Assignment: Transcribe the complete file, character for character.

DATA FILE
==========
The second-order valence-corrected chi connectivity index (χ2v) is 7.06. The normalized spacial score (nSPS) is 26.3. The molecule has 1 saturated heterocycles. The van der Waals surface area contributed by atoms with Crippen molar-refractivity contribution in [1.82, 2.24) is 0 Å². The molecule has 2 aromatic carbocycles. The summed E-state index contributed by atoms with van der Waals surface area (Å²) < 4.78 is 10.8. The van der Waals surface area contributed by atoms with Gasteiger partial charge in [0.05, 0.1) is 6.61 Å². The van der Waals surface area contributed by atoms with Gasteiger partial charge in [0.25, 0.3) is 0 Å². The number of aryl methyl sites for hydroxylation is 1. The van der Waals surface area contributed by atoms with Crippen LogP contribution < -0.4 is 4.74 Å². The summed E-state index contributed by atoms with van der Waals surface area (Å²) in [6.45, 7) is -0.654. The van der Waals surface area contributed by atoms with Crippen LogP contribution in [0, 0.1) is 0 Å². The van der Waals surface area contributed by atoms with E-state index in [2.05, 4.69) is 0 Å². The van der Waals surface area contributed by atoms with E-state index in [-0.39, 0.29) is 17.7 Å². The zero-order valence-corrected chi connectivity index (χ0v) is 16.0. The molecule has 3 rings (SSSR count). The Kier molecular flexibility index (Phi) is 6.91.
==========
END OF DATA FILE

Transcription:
The second-order valence-corrected chi connectivity index (χ2v) is 7.06. The normalized spacial score (nSPS) is 26.3. The molecule has 1 saturated heterocycles. The van der Waals surface area contributed by atoms with Crippen molar-refractivity contribution in [1.82, 2.24) is 0 Å². The molecule has 2 aromatic carbocycles. The summed E-state index contributed by atoms with van der Waals surface area (Å²) < 4.78 is 10.8. The van der Waals surface area contributed by atoms with Gasteiger partial charge in [0.05, 0.1) is 6.61 Å². The van der Waals surface area contributed by atoms with Gasteiger partial charge in [0.25, 0.3) is 0 Å². The number of aryl methyl sites for hydroxylation is 1. The van der Waals surface area contributed by atoms with Crippen LogP contribution < -0.4 is 4.74 Å². The summed E-state index contributed by atoms with van der Waals surface area (Å²) in [6.45, 7) is -0.654. The van der Waals surface area contributed by atoms with Crippen LogP contribution in [0, 0.1) is 0 Å². The van der Waals surface area contributed by atoms with E-state index in [2.05, 4.69) is 0 Å². The van der Waals surface area contributed by atoms with E-state index in [-0.39, 0.29) is 17.7 Å². The zero-order valence-corrected chi connectivity index (χ0v) is 16.0. The molecule has 3 rings (SSSR count). The Kier molecular flexibility index (Phi) is 6.91.